Jeff Robinson

January 5, 2015

A corporation can deduct the cost of business gifts. However, total business gifts made (directly or indirectly) during a tax year to any one individual are limited to $25—anything above this amount is nondeductible. The deductible portion of gift expenses is reported the same as travel and entertainment.

$25 Limit

A gift to a business entity that is intended for the eventual personal use or benefit of an employee or owner of the entity is considered a gift to an individual (and thus nondeductible to the extent it exceeds $25). In one case, the Tax Court limited to $25 each the taxpayer's claimed deductions of $210 each for 36 gift certificates. According to the Tax Court, the taxpayer failed to establish that the gift certificates were given to undesignated and unknown members of a large group in the sole discretion of the receiving entity.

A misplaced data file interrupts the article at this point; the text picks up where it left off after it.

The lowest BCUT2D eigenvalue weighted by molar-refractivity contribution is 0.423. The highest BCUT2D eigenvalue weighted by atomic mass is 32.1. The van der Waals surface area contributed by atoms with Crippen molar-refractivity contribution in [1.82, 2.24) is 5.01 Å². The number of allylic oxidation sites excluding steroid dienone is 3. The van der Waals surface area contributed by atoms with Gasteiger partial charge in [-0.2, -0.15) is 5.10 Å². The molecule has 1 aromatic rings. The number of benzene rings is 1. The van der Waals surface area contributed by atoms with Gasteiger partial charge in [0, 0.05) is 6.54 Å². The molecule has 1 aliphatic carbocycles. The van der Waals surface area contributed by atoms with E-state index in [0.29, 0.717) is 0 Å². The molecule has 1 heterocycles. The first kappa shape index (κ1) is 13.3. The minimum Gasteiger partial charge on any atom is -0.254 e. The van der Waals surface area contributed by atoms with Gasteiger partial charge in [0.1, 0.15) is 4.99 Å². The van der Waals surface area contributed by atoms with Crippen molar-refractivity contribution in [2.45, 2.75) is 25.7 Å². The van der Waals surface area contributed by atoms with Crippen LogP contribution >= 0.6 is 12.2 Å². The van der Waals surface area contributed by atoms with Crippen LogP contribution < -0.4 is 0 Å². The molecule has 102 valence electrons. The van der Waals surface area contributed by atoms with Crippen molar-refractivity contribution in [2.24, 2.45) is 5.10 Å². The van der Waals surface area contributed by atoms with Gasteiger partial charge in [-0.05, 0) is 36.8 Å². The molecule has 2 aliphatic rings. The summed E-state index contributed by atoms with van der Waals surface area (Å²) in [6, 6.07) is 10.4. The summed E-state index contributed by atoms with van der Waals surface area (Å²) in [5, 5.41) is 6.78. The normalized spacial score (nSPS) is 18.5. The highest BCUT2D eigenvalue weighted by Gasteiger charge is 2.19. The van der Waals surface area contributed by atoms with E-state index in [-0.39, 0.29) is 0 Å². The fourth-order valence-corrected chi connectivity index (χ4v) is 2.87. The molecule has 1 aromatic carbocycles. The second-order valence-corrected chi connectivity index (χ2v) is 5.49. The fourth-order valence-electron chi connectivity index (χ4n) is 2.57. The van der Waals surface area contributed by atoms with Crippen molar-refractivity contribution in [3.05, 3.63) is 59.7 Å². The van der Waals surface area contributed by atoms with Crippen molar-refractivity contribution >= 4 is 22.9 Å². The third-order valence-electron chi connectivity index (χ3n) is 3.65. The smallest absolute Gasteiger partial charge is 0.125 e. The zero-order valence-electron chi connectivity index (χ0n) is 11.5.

Recognizing the Exceptions to Gift Treatment

A gift to a corporation or other business entity for use in its business (e.g., a technical manual) is not considered a gift to an individual and thus is not subject to the $25 limitation. In addition, the following items are not considered gifts subject to the $25 limit:

The treatment of gifts can be changed in an amended return any time within the three-year statute of limitations.

Please contact us at 804.270.6980 if you have any questions or would like to discuss this or other tax reporting matters.

Back to List